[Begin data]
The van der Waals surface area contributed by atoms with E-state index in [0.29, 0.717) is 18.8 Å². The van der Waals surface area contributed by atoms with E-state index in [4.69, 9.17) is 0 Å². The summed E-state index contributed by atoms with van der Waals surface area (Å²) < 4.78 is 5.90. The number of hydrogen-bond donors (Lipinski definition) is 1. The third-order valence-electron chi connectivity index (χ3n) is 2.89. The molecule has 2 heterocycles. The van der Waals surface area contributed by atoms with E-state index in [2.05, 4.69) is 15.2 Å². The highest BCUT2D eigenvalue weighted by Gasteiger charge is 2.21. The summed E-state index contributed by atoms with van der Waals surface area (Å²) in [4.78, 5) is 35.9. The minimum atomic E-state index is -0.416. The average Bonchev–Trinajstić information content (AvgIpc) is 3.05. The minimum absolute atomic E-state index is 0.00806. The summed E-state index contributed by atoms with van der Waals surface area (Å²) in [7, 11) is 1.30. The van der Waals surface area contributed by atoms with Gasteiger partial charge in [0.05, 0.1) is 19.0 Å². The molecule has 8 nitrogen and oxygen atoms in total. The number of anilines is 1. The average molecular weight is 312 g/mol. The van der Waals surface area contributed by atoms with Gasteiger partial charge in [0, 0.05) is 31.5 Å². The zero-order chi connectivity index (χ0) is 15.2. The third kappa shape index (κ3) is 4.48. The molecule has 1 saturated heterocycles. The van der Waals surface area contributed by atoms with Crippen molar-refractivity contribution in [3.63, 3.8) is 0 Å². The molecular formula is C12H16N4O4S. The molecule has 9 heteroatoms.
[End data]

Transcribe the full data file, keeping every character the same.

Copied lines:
The van der Waals surface area contributed by atoms with E-state index in [0.29, 0.717) is 18.8 Å². The van der Waals surface area contributed by atoms with E-state index in [4.69, 9.17) is 0 Å². The summed E-state index contributed by atoms with van der Waals surface area (Å²) < 4.78 is 5.90. The number of hydrogen-bond donors (Lipinski definition) is 1. The third-order valence-electron chi connectivity index (χ3n) is 2.89. The molecule has 2 heterocycles. The van der Waals surface area contributed by atoms with E-state index in [2.05, 4.69) is 15.2 Å². The highest BCUT2D eigenvalue weighted by Gasteiger charge is 2.21. The summed E-state index contributed by atoms with van der Waals surface area (Å²) in [4.78, 5) is 35.9. The minimum atomic E-state index is -0.416. The average Bonchev–Trinajstić information content (AvgIpc) is 3.05. The minimum absolute atomic E-state index is 0.00806. The summed E-state index contributed by atoms with van der Waals surface area (Å²) in [7, 11) is 1.30. The van der Waals surface area contributed by atoms with Gasteiger partial charge in [0.05, 0.1) is 19.0 Å². The molecule has 8 nitrogen and oxygen atoms in total. The number of anilines is 1. The average molecular weight is 312 g/mol. The van der Waals surface area contributed by atoms with Gasteiger partial charge in [0, 0.05) is 31.5 Å². The zero-order chi connectivity index (χ0) is 15.2. The third kappa shape index (κ3) is 4.48. The molecule has 1 saturated heterocycles. The van der Waals surface area contributed by atoms with Crippen molar-refractivity contribution in [3.63, 3.8) is 0 Å². The molecular formula is C12H16N4O4S. The molecule has 9 heteroatoms.